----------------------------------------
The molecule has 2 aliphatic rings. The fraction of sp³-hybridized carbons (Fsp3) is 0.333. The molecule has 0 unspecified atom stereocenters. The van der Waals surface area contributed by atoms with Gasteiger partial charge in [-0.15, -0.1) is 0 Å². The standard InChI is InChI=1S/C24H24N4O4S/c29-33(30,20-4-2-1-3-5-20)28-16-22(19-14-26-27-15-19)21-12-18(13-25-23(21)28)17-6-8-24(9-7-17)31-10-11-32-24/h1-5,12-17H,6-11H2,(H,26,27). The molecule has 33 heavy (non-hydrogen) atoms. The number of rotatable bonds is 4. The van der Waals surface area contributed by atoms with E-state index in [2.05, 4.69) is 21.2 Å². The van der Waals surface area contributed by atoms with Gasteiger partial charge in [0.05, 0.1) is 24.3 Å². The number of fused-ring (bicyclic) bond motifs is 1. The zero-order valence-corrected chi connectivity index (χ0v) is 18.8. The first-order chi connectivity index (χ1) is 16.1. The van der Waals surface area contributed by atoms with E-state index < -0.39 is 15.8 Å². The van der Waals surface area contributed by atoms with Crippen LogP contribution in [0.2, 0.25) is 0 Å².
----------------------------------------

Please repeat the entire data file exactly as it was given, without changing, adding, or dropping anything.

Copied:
The molecule has 2 aliphatic rings. The fraction of sp³-hybridized carbons (Fsp3) is 0.333. The molecule has 0 unspecified atom stereocenters. The van der Waals surface area contributed by atoms with Gasteiger partial charge in [-0.15, -0.1) is 0 Å². The standard InChI is InChI=1S/C24H24N4O4S/c29-33(30,20-4-2-1-3-5-20)28-16-22(19-14-26-27-15-19)21-12-18(13-25-23(21)28)17-6-8-24(9-7-17)31-10-11-32-24/h1-5,12-17H,6-11H2,(H,26,27). The molecule has 33 heavy (non-hydrogen) atoms. The number of rotatable bonds is 4. The van der Waals surface area contributed by atoms with E-state index in [2.05, 4.69) is 21.2 Å². The van der Waals surface area contributed by atoms with Gasteiger partial charge in [0.05, 0.1) is 24.3 Å². The number of fused-ring (bicyclic) bond motifs is 1. The zero-order valence-corrected chi connectivity index (χ0v) is 18.8. The first-order chi connectivity index (χ1) is 16.1. The van der Waals surface area contributed by atoms with E-state index < -0.39 is 15.8 Å². The van der Waals surface area contributed by atoms with Crippen LogP contribution in [0.2, 0.25) is 0 Å².